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I need to insert a value into an array... ideally I could just start with List<myObj>, but the methods I need to use return myObj[] instead.

I always need to insert a value into the first position, and rather than worm the values already in the array... I came up with the following scheme..

    List<myObj> list = array.ToList<myObj>();
        if (list.Count > 0 && list != null)
        {
            list.Insert(0, InsertRecord(myParam)); // InsertRecord() is one of my methods...
        }
        return list.ToArray();

My question is... is this even remotely efficient? Is there a better way to go about doing what I need to accomplish?

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What are you really trying to do here? How do you read from the List? Randomly? First item? Last item? Enumerate the whole list? –  Andrew Barber Dec 12 '11 at 23:18
    
@AndrewBarber: ToList does not in fact create a copy of the array, it uses the List<T> constructor that takes an IEnumerable<T> and wraps it. –  Ed S. Dec 12 '11 at 23:19
    
@EdS. I actually meant his ToArray() call at the end... oops. But, am I right there, anyway? –  Andrew Barber Dec 12 '11 at 23:20
1  
@AndrewBarber: Yes, that one does. It uses a Buffer<T> and the Buffer constructor performs a copy. –  Ed S. Dec 12 '11 at 23:23
    
Do you need to return an array or consume an array (or both)? –  user166390 Dec 12 '11 at 23:27

3 Answers 3

up vote 5 down vote accepted

I think you can save some time with

var newArray = new myObj[oldArray.Lenght+1];    
oldArray.CopyTo(newArray, 1);
newArray[0] = InsertRecord(myParam);
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Isn't better to work with a list until you need to return an array and than just call ToArray as he is doing. As List Add is o(n) only when capacity is reached. –  Magnus Dec 12 '11 at 23:23
    
I think it still has the same bounds, though, even if a potentially better wall-clock. (Assuming Insert is O(1) amortized and the copy is O(n) and that only one item is added between needing it as an array.) –  user166390 Dec 12 '11 at 23:24
    
There is no way to avoid the O(n) copying here. This answer is just aiming at the lowest overhead. Going through List<> just adds a lot of steps. –  Henk Holterman Dec 12 '11 at 23:27
    
@Magnus it depends, it looks like the OP is adding sporadically, so Henk's is better, but you'd be more efficient if there were several inserts in a row. –  Jon Hanna Dec 12 '11 at 23:28
1  
@firthh It seems trivial but I only need to insert into the first position of the array and I only need to do it once. Since that is the case, increasing the size of the array by 1 does actually make sense –  Borophyll Dec 12 '11 at 23:34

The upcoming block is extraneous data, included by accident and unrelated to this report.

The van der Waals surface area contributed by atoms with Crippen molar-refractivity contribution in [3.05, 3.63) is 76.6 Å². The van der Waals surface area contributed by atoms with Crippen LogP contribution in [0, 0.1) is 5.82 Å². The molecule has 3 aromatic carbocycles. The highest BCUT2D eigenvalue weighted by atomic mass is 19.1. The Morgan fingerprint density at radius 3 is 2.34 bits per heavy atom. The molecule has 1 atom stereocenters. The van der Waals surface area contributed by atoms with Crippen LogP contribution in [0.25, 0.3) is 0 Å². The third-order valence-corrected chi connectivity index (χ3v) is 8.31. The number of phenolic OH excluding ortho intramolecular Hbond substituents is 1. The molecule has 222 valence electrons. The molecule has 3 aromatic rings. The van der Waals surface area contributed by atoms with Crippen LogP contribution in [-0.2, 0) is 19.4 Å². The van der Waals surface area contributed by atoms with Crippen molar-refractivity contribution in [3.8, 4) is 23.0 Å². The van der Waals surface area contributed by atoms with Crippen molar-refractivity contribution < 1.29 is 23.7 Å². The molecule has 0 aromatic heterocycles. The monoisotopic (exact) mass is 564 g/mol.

The List<T> class is backed by an array, so there is no difference in performance between using a List to insert at index 0 and using an array to insert at index 0, except that the BCL developers have tested far more extensively for performance. Don't take the performance hit of the ToList method and List<T> constructor, since a new array allocation is happening behind the scenes anyway.

Worse, you might need two array allocations with your posted code, since the List<T> constructor (called by ToList) may allocate an array of exactly the size of array, and then the Add method has to allocate a new array just to perform the insertion. Unlikely, but possible.

In short, allocate the new array yourself.

EDIT:

Given that your method needs to return an array, it doesn't make any sense at all to go through a list. With a list, you are going to copy the original array into the array backing the List<T>, then insert, then copy that backing array into another array to be returned from your method. That makes two array allocations minimum, plus the possible third that I mentioned above. Using raw arrays guarantees exactly one array allocation.

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great explanation, thank you very much! –  Borophyll Dec 12 '11 at 23:30

IMHO your question should be different. You should ask if list (maybe I shoud say "its array implementation") is the most effective data structure to do such operation. Maybe you'll find something interesting here in The C5 Generic Collection Library for C#.

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Read the question: "the methods I need to use return myObj[]" –  Henk Holterman Dec 12 '11 at 23:20
    
Ok, my mistake. –  Wojteq Dec 12 '11 at 23:23

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